Discovery doubles genetic clues to Alzheimer's
April 3rd, 2011
04:29 PM ET

Discovery doubles genetic clues to Alzheimer's

Two new reports in Nature Genetics detail the discovery of five new pathways for detecting Alzheimer's disease, the memory-stealing brain illness that is especially prevalent among the elderly.

Previous research had identified five genes linked to Alzheimer's disease, or AD. The combined efforts of an international consortium of researchers has raised those known genetic markers to 10.

"We've really doubled the number of clues we have about late-onset AD. We have a lot left to do to complete the story of AD genetics, but this is a big step," said Professor Gerard D. Schellenberg of the University of Pennsylvania, lead researcher for one of the studies.

"Almost as important as the genes discovered is the fact that a large number of investigators are working together to solve the genetics of AD," Schellenberg said. "We just started an international consortium, IGAP (International Genomics of Alzheimer's Project), so all the groups that produced both papers are now collaborating."  IGAP includes scientists from four university research groups and creates a shared database that includes genetic information for more than 40,000 patients.

"Of course, I am a bit biased, but I think this is a big deal," Schelleberg said.

While the new genetic findings are far from being a cure for Alzheimer's, Dr. Bill Thies, chief medical and scientific officer of the Alzheimer's Association praised the findings of both studies, noting their strong methods.

"In the genetics world we've had a history of small samples," Thies said. "The fact that we've confirmed some genes in a large group means that it's real, not a statistical anomaly." The IGAP will continue to share genetic findings, he said, with the hopes  their research findings will offer keys to unlocking information about all of the routes that Alzheimer's takes in the body. "The more pathways that we can explore will allow us to make progress for preventing and treating AD eventually."

Schellenberg said research is at a "critical point" in Alzheimer's treatment.

"Much attention has been focused on therapies that target A-beta production," better known as brain deposits that cause plaques and tangles, gumming up the brain's machinery, he said. But the new genetic findings look at new pathways that merit further study, including one that confirms a previous theory that focuses on the metabolism of cholesterol. Another important theme in the new research is that  "innate immunity" is important in relation to disease susceptibility. That's the theory that  Alzheimer's could be part of the body attacking itself because it perceives a threat to its protective immune system.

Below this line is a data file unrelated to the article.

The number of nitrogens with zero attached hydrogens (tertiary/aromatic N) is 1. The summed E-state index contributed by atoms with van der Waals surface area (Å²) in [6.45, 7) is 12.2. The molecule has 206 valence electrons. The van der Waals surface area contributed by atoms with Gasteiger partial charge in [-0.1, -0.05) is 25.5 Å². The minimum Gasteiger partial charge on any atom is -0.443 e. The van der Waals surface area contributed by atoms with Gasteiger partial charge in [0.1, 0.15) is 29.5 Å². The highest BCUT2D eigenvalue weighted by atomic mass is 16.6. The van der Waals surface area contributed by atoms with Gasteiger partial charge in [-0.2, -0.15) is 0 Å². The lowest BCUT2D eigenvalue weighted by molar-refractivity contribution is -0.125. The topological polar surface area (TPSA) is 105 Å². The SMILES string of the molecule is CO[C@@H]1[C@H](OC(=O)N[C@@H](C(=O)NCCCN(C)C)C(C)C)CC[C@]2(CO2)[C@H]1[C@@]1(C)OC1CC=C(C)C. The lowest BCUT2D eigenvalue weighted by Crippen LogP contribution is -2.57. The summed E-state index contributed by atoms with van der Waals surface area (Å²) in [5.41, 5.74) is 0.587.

"This is a really important idea that needs to be followed up," he said.

5.2 million Americans are currently living with Alzheimer's disease, according to the Alzheimer's Association, which estimates that by 2050, as many as 16 million Americans will have the disease.

soundoff (115 Responses)
  1. jjww

    Why do they never include the references?

    April 3, 2011 at 17:35 | Report abuse | Reply
    • Bob

      I decided to report Jessy. I'm tired of that type of crass response.

      April 3, 2011 at 18:26 | Report abuse |
    • Bob

      Because it is not a journal article, it is written by a journalist for the general population. However, the writer states that the study was done at the University of PA. and gives the name of the lead researcher. You can look it up on line, I did.

      April 3, 2011 at 18:44 | Report abuse |
    • Mark

      Most likely no references in this case because it is pre-publicaiton information. But the article sites 'Nature Genetics' – a quick search there finds it's web site, which has some advance publication articles. To read them you'll need to pay or have access through a subscription. But the two articles I found are:


      You can at least read the abstracts.

      April 3, 2011 at 22:35 | Report abuse |
  2. bobster26

    It would sure be nice to have a cure, my dad died from this zombie disease. keep-up the good work, your bound to get a cure.

    April 3, 2011 at 18:28 | Report abuse | Reply
    • Taylor

      Agreed. My Mema (grandma) is suffering from it right now and it sucks. My one grandma died from a 25 year battle with cancer but at least she was lucid the whole time so we got to enjoy her company in the end (though cancer is terrible all the same). But my Mema has even started to forget her husband of 55 years' name. Very soon I think she will forget us all and its sad to think she will be alive but not really living.

      April 4, 2011 at 08:44 | Report abuse |
    • Andrea

      Very sad. My great grandmother recently passed from AD. In the end she called everyone sweetheart, and would try to hit her daughter (my gma). Had to clue what was going on or what she was doing. Hope they find a cure!

      April 4, 2011 at 13:15 | Report abuse |
    • Kelly

      Yes, I would love to see a cure. My Mom is 53 and is already in the severe stage of this terrible disease.

      April 6, 2011 at 22:42 | Report abuse |
  3. Kay

    My husband was diagnosed two years ago at age 65 with early dementia. He has a very good neurologist and is following the prescribed medications and activities, but I see him gradually losing ground. I'm thrilled at every advance, but know it will probably be too late for us. Though we try to keep our sense of humor, I don't see this as a joking matter.

    April 3, 2011 at 19:20 | Report abuse | Reply
    • musicihear

      Best wishes to you and your husband. Thanks for your comment.

      April 3, 2011 at 20:09 | Report abuse |